Almost 10 years after the last game in the series, Marvel Ultimate Alliance 3: The Black Order comes to Nintendo Switch this week. It feels like a throwback to the simple style of combat that I remember from games like X-Men Legends on the PlayStation 2. Having it on Switch makes for that same kind of couch co-op action on the go or at home.
Watch the video to see the game in action or read the transcript below:
Marvel Ultimate Alliance 3 starts with a re-introduction to the Guardians of the Galaxy, influenced by a blend of the comics, TV shows, and movies. It’s nice to see an alternate version of the characters I’ve come to love. Some of the characters have a lot of fun dialogue to chew through, and some voices sound like their silver screen counterparts. Each scene feels like a self-aware Saturday morning cartoon.
The game follows a constant rotation of super heroes as they track down those pesky infinity stones and prevent all of Marvel’s most infamous villains from getting their hands on them.
Combat is fairly straightforward. The Y button handles your light attack, while the X button is for more deliberate heavy attacks that can be switched up depending on whether you’re airborne or on the ground. Knowing when to go for quick attacks and dodge out of the way or flank an enemy is part of the constant hectic action.
Higher level enemies and villains have a purple stun meter that goes down with each attack you land. When the meter fully depletes, they’ll be temporarily stunned and you can go to town on them with your beefier attacks.
Attacks break down into four categories: light, heavy, special, and extreme. Special and Extreme Attacks have meters that fill up based on how much damage you deal. They dole out slightly more damage than regular attacks and can be paired up with other players for a Synergy Link where you can double up your attacks on an enemy.
Extreme Attacks are your most powerful attack and come with a huge blast of damage that can also be stacked with fellow players.
Characters have different strengths and moves. Ranged characters like Starlord can fire guns from a distance, while Captain America has good old fisticuffs and a nice combination of bashing with his shield and launching it at enemies.
Movement also changes depending who you’re playing as. If you’re playing as a more grounded character, you’ll get access to a handy double jump. Unless you’re a big boy like The Hulk, who just gets one hefty leap instead.
If you’re playing as someone like Iron Man or Captain Marvel, double-tapping your jump button lets you fly around the room, just out of reach of most enemies. My personal favourite, Miles Morales as Spider-Man, lets you swing around until you decide to slam the ground with one of your attacks. This also works for Spider-Man and Spider-Gwen.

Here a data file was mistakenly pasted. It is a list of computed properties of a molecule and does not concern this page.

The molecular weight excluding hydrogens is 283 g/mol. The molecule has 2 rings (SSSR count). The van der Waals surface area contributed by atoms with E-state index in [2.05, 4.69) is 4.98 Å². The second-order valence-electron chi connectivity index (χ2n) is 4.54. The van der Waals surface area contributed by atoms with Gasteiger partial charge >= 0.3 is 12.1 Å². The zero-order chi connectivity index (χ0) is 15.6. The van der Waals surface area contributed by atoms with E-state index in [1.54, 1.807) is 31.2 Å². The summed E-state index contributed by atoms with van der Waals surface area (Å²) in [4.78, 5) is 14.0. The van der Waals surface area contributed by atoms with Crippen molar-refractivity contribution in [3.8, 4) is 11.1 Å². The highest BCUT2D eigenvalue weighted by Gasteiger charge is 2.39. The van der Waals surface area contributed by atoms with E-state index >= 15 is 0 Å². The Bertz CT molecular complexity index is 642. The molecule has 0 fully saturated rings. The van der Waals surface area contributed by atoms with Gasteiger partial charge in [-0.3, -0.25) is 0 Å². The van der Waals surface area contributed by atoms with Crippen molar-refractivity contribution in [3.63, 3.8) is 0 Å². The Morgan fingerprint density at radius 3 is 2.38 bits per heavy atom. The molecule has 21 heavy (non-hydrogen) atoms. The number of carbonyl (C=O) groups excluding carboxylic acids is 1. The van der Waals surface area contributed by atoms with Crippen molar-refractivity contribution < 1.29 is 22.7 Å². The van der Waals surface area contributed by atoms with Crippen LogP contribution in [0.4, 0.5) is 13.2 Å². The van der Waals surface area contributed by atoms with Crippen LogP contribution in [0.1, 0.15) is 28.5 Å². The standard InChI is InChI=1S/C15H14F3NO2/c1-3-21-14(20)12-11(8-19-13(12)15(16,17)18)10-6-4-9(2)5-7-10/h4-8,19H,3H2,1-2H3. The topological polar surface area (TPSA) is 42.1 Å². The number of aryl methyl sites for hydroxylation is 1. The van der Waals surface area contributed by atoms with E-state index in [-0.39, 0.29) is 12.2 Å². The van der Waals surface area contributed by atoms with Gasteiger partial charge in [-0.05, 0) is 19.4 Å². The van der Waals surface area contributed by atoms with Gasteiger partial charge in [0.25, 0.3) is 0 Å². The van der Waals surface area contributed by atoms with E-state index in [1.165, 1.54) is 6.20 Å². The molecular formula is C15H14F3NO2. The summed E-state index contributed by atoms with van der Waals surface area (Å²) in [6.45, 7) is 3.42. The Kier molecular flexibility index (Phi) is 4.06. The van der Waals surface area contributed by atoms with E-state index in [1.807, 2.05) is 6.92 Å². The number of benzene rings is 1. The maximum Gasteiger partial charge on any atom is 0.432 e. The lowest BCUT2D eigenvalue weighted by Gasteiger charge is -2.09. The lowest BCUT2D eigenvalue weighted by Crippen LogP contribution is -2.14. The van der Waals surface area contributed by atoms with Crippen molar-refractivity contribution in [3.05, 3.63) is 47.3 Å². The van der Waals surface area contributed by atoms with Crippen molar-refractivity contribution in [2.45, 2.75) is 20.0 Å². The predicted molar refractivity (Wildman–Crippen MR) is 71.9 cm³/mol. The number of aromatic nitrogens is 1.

Characters feel slightly different based on their abilities, but all handle pretty similarly. Their main attacks and ranged attacks don’t always feel too different, but there are still enough options to find a character that fits your playstyle, even if they might not be your actual favourite hero.
The game does a great job of giving you steady drip feed of Marvel super heroes to choose from as you progress through the story. It’s fan-service tapas, and there’s plenty to go around.
Along the way, you’ll find some pretty basic switch puzzles or the occasional blocks to push into place. These slow down the action and can be pretty boring, but sometimes the game throws in some baddies for you to pummel while you figure the puzzles out.
Forming your team of up to four players is a fun puzzle in team composition. Could this upcoming boss use a ranged attacker? Are their attacks easy to avoid if you can fly?
The game’s team selection menu also provides certain stat bonuses based on who you combine to form your team. Each hero comes with handy key phrases paired with icons for stats like health and defence. Selecting Captain America will give you an “Original Avengers” tag that gives everyone a special attack boost if others pick a fellow Avenger with the same corresponding tag, like Iron Man. This helps you know who to pair together for added bonuses, which you’ll need for challenging boss fights.
Playing solo is fine, but gathering actual humans in real life to play alongside you makes certain fights not only more fun, but easier to handle. The computer-controlled characters don’t always do what you want. It’s easier to tell a buddy to fall back or revive someone than hope the computer will finally get it.
The camera can be your greatest enemy when it decides to randomly point in the opposite direction of incoming attacks or enemies. It sometimes gets stuck on parts of the geometry until you move everyone into a different part of the room.
After a few hours of play, I’m really enjoying my time with Marvel Ultimate Alliance 3: The Black Order. It’s a goofy celebration of my favourite heroes that combines the cool parts of the comics, movies, and TV shows that’s wrapped in the simple mechanics of an action role-playing game that reminds me of huddling around an arcade cabinet with friends. And having it on Switch makes it easy to jump into co-op action on the go or at home.
We’re still testing out the online portion and we’ll have a review up on Kotaku soon.
Marvel Ultimate Alliance 3: The Black Order comes out on July 19 for Nintendo Switch.